Units of Chapter 14 Types of Waves Waves on a String Harmonic Wave Functions Sound Waves Sound Intensity The Doppler Effect
Units of Chapter 14 Superposition and Interference Standing Waves Beats
14-1 Types of Waves A wave is a disturbance that propagates from one place to another. The easiest type of wave to visualize is a transverse wave, where the displacement of the medium is perpendicular to the direction of motion of the wave.
14-1 Types of Waves In a longitudinal wave, the displacement is along the direction of wave motion.
14-1 Types of Waves Water waves are a combination of transverse and longitudinal waves.
14-1 Types of Waves Wavelength λ: distance over which wave repeats Period T: time for one wavelength to pass a given point Frequency f : Speed of a wave:
14-2 Waves on a String The speed of a wave is determined by the properties of the material through which it propagates. For a string, the wave speed is determined by: 1. the tension in the string, and 2. the mass of the string. As the tension in the string increases, the speed of waves on the string increases as well.
14-2 Waves on a String The total mass of the string depends on how long it is; what makes a difference in the speed is the mass per unit length. We expect that a larger mass per unit length results in a slower wave speed.
14-2 Waves on a String As we can see, the speed increases when the force increases, and decreases when the mass increases.
14-2 Waves on a String When a wave reaches the end of a string, it will be reflected. If the end is fixed, the reflected wave will be inverted:
14-2 Waves on a String If the end of the string is free to move transversely, the wave will be reflected without inversion.
14-3 Harmonic Wave Functions Since the wave has the same pattern at x + λ as it does at x, the wave must be of the form Also, as the wave propagates in time, the peak moves as
14-3 Harmonic Wave Functions Combining yields the full wave equation:
14-4 Sound Waves Sound waves are longitudinal waves, similar to the waves on a Slinky: Here, the wave is a series of compressions and stretches.
14-4 Sound Waves In a sound wave, the density and pressure of the air (or other medium carrying the sound) are the quantities that oscillate.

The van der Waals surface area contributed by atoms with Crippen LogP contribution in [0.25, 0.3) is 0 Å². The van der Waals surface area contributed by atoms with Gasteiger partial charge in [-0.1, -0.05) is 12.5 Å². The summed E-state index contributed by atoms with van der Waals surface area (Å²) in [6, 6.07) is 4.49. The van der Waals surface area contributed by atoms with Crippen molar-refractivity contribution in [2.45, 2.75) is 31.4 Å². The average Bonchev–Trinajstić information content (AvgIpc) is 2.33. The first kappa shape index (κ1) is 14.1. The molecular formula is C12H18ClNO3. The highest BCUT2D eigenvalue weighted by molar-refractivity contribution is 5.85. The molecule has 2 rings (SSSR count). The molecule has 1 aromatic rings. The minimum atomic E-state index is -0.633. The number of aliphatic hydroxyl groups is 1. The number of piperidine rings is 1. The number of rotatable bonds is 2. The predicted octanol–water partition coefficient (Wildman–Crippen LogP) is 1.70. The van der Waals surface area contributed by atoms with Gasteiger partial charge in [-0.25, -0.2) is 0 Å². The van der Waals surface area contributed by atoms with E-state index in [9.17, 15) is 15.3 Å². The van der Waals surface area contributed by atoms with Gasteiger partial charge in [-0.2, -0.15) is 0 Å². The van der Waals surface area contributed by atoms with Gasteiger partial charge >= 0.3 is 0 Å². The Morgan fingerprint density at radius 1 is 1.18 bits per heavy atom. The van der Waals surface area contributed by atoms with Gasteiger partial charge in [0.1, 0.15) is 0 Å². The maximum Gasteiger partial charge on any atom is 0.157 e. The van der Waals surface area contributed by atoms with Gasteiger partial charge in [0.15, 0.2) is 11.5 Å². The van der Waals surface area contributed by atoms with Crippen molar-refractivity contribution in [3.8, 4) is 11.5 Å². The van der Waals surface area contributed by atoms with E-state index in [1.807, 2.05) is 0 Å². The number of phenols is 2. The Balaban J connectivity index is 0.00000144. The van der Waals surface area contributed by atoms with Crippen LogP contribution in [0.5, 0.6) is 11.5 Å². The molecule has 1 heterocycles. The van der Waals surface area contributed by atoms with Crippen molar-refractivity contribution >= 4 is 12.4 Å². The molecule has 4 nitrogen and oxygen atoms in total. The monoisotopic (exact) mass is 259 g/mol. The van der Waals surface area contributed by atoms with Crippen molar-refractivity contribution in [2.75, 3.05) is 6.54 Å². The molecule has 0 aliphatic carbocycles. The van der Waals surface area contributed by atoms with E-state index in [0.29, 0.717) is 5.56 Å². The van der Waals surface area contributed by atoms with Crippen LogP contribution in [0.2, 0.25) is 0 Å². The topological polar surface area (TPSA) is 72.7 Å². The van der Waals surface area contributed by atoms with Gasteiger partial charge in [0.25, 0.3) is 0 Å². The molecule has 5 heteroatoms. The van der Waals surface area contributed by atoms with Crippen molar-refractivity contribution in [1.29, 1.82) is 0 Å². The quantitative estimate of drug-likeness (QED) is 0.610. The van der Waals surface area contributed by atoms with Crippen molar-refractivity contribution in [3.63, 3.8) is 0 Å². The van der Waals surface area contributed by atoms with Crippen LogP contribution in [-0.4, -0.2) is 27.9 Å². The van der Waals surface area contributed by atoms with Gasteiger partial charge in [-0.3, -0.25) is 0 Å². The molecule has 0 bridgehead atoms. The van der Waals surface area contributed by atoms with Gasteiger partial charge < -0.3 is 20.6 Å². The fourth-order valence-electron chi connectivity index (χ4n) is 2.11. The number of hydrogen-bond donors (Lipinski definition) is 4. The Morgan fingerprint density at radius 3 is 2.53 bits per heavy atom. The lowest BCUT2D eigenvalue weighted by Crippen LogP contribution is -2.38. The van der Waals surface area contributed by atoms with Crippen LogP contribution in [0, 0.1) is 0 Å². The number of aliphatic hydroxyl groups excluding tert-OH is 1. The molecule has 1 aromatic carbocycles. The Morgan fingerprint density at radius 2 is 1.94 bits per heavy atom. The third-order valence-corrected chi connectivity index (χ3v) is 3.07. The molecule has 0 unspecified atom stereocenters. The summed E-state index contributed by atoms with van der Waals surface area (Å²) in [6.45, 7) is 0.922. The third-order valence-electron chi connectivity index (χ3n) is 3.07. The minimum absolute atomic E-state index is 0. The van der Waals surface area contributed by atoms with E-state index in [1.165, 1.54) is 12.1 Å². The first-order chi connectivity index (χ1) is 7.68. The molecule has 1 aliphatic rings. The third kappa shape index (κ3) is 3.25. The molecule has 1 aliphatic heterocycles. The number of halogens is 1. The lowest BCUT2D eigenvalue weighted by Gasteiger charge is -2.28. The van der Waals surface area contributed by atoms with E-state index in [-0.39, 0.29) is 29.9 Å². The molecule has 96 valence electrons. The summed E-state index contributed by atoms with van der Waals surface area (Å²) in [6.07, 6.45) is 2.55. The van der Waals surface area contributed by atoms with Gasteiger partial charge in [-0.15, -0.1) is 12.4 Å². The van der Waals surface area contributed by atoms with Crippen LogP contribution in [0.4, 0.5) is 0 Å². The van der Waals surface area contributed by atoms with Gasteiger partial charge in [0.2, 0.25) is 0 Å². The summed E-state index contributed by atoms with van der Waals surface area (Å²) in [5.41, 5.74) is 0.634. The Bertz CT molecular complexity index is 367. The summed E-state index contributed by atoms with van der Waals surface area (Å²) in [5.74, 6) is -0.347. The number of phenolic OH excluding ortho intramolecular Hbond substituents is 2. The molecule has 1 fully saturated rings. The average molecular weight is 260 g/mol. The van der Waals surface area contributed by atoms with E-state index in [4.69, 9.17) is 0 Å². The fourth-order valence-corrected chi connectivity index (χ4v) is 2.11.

14-4 Sound Waves The speed of sound is different in different materials; in general, the denser the material, the faster sound travels through it.
14-4 Sound Waves Sound waves can have any frequency; the human ear can hear sounds between about 20 Hz and 20,000 Hz. Sounds with frequencies greater than 20,000 Hz are called ultrasonic; sounds with frequencies less than 20 Hz are called infrasonic. Ultrasonic waves are familiar from medical applications; elephants and whales communicate, in part, by infrasonic waves.
14-5 Sound Intensity The intensity of a sound is the amount of energy that passes through a given area in a given time.
14-5 Sound Intensity Expressed in terms of power,
14-5 Sound Intensity Sound intensity from a point source will decrease as the square of the distance.
14-5 Sound Intensity Bats can use this decrease in sound intensity to locate small objects in the dark.
14-5 Sound Intensity When you listen to a variety of sounds, a sound that seems twice as loud as another is ten times more intense. Therefore, we use a logarithmic scale to define intensity values. Here, I 0 is the faintest sound that can be heard:
14-5 Sound Intensity The quantity β is called a bel; a more common unit is the decibel, dB, which is a tenth of a bel. The intensity of a sound doubles with each increase in intensity level of 10 dB.